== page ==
'Reworking,' but No Theft, 'Da Vinci' Author Says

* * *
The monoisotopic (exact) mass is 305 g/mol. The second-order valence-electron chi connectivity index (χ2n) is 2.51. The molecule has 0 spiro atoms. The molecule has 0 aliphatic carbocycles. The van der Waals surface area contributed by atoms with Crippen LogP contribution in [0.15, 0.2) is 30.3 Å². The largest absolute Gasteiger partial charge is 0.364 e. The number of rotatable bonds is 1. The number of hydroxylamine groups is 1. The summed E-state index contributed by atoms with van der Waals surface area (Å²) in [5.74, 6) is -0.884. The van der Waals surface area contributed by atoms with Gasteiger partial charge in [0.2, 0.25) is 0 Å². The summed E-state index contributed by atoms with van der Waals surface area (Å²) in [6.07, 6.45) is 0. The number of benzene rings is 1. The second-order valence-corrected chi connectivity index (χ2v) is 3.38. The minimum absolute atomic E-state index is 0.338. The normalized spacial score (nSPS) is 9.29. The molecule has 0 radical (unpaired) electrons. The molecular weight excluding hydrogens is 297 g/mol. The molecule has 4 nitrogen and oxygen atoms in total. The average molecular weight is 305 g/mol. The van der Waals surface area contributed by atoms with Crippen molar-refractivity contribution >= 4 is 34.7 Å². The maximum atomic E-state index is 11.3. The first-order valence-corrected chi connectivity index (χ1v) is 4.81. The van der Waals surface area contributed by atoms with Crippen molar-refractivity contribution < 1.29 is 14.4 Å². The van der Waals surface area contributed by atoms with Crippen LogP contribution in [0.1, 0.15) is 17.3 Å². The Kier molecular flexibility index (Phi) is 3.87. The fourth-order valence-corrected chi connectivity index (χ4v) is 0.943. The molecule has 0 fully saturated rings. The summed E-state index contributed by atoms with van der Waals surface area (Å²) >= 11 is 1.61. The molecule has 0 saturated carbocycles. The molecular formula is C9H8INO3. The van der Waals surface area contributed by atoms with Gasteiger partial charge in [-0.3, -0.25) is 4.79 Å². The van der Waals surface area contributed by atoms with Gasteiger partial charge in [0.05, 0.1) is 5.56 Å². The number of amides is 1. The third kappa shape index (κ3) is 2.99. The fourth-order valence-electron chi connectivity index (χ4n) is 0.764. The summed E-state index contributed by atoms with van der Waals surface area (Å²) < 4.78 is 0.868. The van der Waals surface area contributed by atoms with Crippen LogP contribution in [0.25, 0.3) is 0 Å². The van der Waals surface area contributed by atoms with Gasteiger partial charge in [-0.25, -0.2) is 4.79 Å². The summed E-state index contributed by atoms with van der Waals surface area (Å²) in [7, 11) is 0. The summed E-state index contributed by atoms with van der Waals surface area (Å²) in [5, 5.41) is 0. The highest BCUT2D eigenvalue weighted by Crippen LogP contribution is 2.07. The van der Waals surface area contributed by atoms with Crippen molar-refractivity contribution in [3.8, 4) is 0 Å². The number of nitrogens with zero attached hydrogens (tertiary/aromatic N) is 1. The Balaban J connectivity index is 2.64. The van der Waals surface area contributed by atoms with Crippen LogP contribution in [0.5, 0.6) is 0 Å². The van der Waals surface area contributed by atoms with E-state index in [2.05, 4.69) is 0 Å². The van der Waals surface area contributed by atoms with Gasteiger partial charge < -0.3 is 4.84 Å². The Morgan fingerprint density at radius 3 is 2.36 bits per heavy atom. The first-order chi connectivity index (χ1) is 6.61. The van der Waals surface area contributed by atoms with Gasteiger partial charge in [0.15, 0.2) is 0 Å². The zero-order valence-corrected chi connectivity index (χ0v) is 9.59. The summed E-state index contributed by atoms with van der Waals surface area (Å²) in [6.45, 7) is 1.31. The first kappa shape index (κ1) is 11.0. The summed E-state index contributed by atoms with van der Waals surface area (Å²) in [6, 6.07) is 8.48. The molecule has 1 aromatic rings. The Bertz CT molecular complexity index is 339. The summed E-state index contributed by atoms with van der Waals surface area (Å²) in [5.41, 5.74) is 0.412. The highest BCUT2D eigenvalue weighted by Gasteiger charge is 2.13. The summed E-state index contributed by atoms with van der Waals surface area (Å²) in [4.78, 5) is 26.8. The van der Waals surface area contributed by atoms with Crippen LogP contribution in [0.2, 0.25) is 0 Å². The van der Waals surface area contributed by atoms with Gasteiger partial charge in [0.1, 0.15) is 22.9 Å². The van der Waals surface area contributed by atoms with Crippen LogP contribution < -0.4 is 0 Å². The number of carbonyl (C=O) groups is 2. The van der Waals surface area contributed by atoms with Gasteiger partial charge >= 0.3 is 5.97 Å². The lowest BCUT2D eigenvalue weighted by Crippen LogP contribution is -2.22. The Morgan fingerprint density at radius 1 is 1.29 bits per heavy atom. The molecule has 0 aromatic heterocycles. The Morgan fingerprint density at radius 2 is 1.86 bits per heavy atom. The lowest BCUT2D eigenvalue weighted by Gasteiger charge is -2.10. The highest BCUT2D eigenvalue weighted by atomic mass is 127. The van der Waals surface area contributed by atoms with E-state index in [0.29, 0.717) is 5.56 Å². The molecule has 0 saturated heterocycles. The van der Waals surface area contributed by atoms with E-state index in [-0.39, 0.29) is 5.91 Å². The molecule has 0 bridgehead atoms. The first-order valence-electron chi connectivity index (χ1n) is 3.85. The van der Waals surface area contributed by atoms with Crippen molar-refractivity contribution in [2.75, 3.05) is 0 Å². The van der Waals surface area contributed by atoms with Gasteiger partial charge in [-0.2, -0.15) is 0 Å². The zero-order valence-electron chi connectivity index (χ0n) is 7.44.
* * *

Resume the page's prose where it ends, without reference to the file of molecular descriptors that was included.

He was testifying on behalf of his British publisher, Random House U.K., in a copyright infringement suit brought by two of the three authors of a 1982 nonfiction book, "The Holy Blood and the Holy Grail," also published by Random House. Mr. Brown called the accusation that he copied the thematic "architecture" of that book — which, like "The Da Vinci Code," posits a conspiracy to protect the secret of Jesus' bloodline — "completely fanciful." Patrick Janson-Smith, a literary agent who was involved with both books when he was the publishing director of a division of Random House, testified that he saw similarities between them but no evidence of copying. " 'The Da Vinci Code' is "a romping piece of good fiction," he said. "Like any thriller," he added, "no doubt it took ideas from any number of sources."
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